Latest FAQ's

What is Cryptocurrency

What is Cryptocurrency
What is Cryptocurrency

What Is a Cryptocurrency?
A cryptocurrency is a digital or virtual currency that is secured by cryptography, which makes it nearly impossible to counterfeit or double-spend. Many cryptocurrencies are decentralized networks based on blockchain technology—a distributed ledger enforced by a disparate network of computers. A defining feature of cryptocurrencies is that they are generally not issued by any central authority, rendering them theoretically immune to government interference or manipulation.

What is Investment

What is Investment
What is Investment

What Is an Investment?
An investment is an asset or item acquired with the goal of generating income or appreciation. In an economic sense, an investment is the purchase of goods that are not consumed today but are used in the future to create wealth. In finance, an investment is a monetary asset purchased with the idea that the asset will provide income in the future or will later be sold at a higher price for a profit. An investment always concerns the outlay of some asset today (time, money, effort, etc.) in hopes of a greater payoff in the future than what was originally put in.

What is Stock

What is Stock
What is Stock

What Is a Stock?
A stock (also known as "shares" or "equity") is a type of security that signifies proportionate ownership in the issuing corporation. This entitles the stockholder to that proportion of the corporation's assets and earnings. Stocks are bought and sold predominantly on stock exchanges, though there can be private sales as well, and are the foundation of many individual investors' portfolios. These transactions have to conform to government regulations which are meant to protect investors from fraudulent practices. Historically, they have outperformed most other investments over the long run. These investments can be purchased from most online stock brokers. Stock investment differs greatly from real estate investment.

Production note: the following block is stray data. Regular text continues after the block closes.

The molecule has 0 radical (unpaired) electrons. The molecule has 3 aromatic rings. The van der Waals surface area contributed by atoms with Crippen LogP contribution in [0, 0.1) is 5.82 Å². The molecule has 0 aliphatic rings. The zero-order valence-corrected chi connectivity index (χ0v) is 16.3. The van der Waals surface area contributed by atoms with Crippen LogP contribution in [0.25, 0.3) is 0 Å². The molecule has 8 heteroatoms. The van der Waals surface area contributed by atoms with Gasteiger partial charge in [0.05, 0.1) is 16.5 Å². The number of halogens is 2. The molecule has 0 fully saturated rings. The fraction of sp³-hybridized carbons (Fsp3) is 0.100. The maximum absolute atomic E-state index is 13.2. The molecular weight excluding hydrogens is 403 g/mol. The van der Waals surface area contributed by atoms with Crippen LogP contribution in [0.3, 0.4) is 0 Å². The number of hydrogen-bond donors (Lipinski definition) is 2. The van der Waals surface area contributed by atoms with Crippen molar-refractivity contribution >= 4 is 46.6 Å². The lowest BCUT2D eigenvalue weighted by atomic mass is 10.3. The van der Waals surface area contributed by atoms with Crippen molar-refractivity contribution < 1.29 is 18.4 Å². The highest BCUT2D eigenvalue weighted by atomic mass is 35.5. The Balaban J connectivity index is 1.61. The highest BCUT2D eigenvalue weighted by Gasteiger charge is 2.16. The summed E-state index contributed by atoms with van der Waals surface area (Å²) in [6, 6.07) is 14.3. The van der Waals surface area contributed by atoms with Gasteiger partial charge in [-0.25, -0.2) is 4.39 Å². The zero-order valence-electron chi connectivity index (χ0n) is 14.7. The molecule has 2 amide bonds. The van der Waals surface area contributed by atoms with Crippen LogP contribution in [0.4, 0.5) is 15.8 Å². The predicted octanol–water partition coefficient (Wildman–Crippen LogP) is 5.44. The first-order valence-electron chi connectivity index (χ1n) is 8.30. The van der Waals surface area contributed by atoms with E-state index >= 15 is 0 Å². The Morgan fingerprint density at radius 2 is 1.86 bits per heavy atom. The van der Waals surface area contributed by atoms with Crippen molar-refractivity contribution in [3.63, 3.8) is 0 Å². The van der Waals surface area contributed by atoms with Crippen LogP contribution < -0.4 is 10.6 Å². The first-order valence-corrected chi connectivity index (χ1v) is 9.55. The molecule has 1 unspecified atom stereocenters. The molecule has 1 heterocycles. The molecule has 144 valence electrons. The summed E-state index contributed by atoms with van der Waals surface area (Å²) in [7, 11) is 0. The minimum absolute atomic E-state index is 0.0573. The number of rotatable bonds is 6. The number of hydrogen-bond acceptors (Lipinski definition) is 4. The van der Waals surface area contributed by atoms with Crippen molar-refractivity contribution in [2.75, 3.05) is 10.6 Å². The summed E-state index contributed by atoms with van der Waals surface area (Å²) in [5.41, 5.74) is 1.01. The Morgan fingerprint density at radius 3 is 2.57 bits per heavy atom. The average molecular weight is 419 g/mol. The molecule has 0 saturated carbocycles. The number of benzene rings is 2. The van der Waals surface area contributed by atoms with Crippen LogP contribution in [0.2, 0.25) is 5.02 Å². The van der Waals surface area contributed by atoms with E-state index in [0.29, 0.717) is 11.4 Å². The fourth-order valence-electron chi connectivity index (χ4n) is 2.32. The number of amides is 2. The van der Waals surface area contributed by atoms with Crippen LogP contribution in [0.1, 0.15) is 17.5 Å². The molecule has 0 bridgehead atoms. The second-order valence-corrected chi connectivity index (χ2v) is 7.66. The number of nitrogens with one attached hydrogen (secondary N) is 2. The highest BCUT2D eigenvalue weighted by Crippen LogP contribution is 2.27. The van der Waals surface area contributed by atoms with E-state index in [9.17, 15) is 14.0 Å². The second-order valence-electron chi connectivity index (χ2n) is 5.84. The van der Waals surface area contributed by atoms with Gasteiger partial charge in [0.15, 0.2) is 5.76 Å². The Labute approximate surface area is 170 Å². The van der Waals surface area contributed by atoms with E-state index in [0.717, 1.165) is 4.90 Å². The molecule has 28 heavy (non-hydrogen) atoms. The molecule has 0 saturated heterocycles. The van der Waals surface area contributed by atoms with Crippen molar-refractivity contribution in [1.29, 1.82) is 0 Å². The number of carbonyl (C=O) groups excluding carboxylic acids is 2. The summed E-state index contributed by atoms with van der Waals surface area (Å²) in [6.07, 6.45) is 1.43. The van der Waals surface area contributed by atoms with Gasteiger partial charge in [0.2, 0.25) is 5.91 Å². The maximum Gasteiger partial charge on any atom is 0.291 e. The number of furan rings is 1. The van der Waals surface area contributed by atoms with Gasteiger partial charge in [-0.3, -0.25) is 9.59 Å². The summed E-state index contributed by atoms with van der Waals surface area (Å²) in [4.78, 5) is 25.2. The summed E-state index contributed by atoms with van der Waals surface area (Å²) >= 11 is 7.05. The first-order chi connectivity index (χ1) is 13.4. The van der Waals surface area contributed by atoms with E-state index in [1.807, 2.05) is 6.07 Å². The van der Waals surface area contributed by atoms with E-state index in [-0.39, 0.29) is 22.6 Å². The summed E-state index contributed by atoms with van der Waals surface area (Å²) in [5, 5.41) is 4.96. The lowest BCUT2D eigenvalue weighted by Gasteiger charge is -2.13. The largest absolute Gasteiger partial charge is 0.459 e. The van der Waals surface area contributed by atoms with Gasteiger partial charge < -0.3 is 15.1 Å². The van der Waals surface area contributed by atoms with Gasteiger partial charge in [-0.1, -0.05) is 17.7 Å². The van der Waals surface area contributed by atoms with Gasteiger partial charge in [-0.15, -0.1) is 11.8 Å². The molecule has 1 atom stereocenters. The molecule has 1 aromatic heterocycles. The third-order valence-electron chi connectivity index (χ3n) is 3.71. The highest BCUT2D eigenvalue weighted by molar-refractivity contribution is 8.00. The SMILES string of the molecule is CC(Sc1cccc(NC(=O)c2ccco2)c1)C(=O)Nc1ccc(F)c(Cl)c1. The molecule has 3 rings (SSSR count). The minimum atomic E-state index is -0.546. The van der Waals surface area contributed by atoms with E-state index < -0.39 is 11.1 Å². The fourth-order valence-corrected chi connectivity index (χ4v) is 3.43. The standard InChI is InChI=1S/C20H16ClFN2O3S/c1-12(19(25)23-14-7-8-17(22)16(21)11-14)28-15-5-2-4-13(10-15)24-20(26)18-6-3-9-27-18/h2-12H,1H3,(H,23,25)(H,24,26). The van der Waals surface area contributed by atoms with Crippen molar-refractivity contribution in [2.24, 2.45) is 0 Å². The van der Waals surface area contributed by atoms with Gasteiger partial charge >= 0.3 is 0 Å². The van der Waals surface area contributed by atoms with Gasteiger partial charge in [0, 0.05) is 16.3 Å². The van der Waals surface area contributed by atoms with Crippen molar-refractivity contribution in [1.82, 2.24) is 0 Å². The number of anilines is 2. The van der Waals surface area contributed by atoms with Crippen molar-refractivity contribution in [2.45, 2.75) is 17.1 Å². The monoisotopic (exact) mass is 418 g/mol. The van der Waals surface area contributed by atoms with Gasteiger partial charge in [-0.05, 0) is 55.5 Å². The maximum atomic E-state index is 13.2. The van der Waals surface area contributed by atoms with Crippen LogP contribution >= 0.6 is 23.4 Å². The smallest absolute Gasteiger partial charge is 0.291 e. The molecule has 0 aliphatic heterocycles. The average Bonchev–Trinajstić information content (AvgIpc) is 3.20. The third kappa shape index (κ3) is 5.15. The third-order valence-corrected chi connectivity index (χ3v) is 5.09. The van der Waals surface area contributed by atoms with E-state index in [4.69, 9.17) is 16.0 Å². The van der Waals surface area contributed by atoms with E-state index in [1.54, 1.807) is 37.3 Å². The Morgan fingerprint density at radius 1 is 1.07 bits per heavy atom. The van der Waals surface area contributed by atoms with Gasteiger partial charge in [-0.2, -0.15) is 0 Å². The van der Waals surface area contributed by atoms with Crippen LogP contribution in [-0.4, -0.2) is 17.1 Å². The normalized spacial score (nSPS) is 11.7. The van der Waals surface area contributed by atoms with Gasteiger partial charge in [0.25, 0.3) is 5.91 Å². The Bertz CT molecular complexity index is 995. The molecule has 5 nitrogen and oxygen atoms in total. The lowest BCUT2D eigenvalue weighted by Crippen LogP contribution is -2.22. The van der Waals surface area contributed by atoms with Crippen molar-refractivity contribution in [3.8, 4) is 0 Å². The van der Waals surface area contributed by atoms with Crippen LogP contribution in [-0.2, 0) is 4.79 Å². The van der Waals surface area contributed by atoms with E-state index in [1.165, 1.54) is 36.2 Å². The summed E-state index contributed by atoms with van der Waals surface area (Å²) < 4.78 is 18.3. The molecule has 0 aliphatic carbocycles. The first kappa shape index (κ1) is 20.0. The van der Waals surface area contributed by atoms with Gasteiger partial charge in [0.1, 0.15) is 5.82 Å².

What is Forex

Forex Trading: A Beginner's Guide
Forex Trading: A Beginner's Guide

Forex is a portmanteau of foreign currency and exchange. Foreign exchange is the process of changing one currency into another currency for a variety of reasons, usually for commerce, trading, or tourism. According to a recent triennial report from the Bank for International Settlements (a global bank for national central banks), the average was more than $5.1 trillion in daily forex trading volume.1

What is Commodity

What is Commodity
What is Commodity

What Is a Commodity?
A commodity is a basic good used in commerce that is interchangeable with other goods of the same type. Commodities are most often used as inputs in the production of other goods or services. The quality of a given commodity may differ slightly, but it is essentially uniform across producers. When they are traded on an exchange, commodities must also meet specified minimum standards, also known as a basis grade. They tend to change rapidly from year to year.

Online Media Login